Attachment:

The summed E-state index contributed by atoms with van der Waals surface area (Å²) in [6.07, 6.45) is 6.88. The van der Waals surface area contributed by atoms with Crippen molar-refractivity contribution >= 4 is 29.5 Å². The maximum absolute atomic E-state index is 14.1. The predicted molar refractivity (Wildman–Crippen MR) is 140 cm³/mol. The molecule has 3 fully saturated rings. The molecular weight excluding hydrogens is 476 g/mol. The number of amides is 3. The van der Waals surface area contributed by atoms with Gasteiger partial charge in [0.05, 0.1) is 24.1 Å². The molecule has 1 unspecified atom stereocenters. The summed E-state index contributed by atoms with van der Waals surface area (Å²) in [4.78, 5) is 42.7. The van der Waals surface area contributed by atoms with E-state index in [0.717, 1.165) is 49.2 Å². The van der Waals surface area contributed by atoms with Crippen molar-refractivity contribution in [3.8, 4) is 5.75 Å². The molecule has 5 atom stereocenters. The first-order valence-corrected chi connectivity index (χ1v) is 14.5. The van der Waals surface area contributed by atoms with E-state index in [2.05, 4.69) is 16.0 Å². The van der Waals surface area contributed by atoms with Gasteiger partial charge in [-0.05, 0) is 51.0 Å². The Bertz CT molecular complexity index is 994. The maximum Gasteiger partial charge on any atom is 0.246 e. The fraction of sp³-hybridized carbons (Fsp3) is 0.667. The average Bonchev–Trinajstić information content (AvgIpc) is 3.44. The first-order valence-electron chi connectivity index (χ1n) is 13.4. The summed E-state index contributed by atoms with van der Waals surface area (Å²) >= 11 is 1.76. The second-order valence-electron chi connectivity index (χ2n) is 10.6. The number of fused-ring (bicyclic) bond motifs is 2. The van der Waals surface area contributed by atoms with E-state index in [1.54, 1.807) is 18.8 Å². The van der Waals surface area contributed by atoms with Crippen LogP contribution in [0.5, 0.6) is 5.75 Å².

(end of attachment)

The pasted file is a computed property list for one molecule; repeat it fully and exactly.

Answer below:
The summed E-state index contributed by atoms with van der Waals surface area (Å²) in [6.07, 6.45) is 6.88. The van der Waals surface area contributed by atoms with Crippen molar-refractivity contribution >= 4 is 29.5 Å². The maximum absolute atomic E-state index is 14.1. The predicted molar refractivity (Wildman–Crippen MR) is 140 cm³/mol. The molecule has 3 fully saturated rings. The molecular weight excluding hydrogens is 476 g/mol. The number of amides is 3. The van der Waals surface area contributed by atoms with Gasteiger partial charge in [0.05, 0.1) is 24.1 Å². The molecule has 1 unspecified atom stereocenters. The summed E-state index contributed by atoms with van der Waals surface area (Å²) in [4.78, 5) is 42.7. The van der Waals surface area contributed by atoms with E-state index in [0.717, 1.165) is 49.2 Å². The van der Waals surface area contributed by atoms with Crippen molar-refractivity contribution in [3.8, 4) is 5.75 Å². The molecule has 5 atom stereocenters. The first-order valence-corrected chi connectivity index (χ1v) is 14.5. The van der Waals surface area contributed by atoms with E-state index in [2.05, 4.69) is 16.0 Å². The van der Waals surface area contributed by atoms with Gasteiger partial charge in [-0.05, 0) is 51.0 Å². The Bertz CT molecular complexity index is 994. The maximum Gasteiger partial charge on any atom is 0.246 e. The fraction of sp³-hybridized carbons (Fsp3) is 0.667. The average Bonchev–Trinajstić information content (AvgIpc) is 3.44. The first-order valence-electron chi connectivity index (χ1n) is 13.4. The summed E-state index contributed by atoms with van der Waals surface area (Å²) >= 11 is 1.76. The second-order valence-electron chi connectivity index (χ2n) is 10.6. The number of fused-ring (bicyclic) bond motifs is 2. The van der Waals surface area contributed by atoms with E-state index in [1.54, 1.807) is 18.8 Å². The van der Waals surface area contributed by atoms with Crippen LogP contribution in [0.5, 0.6) is 5.75 Å².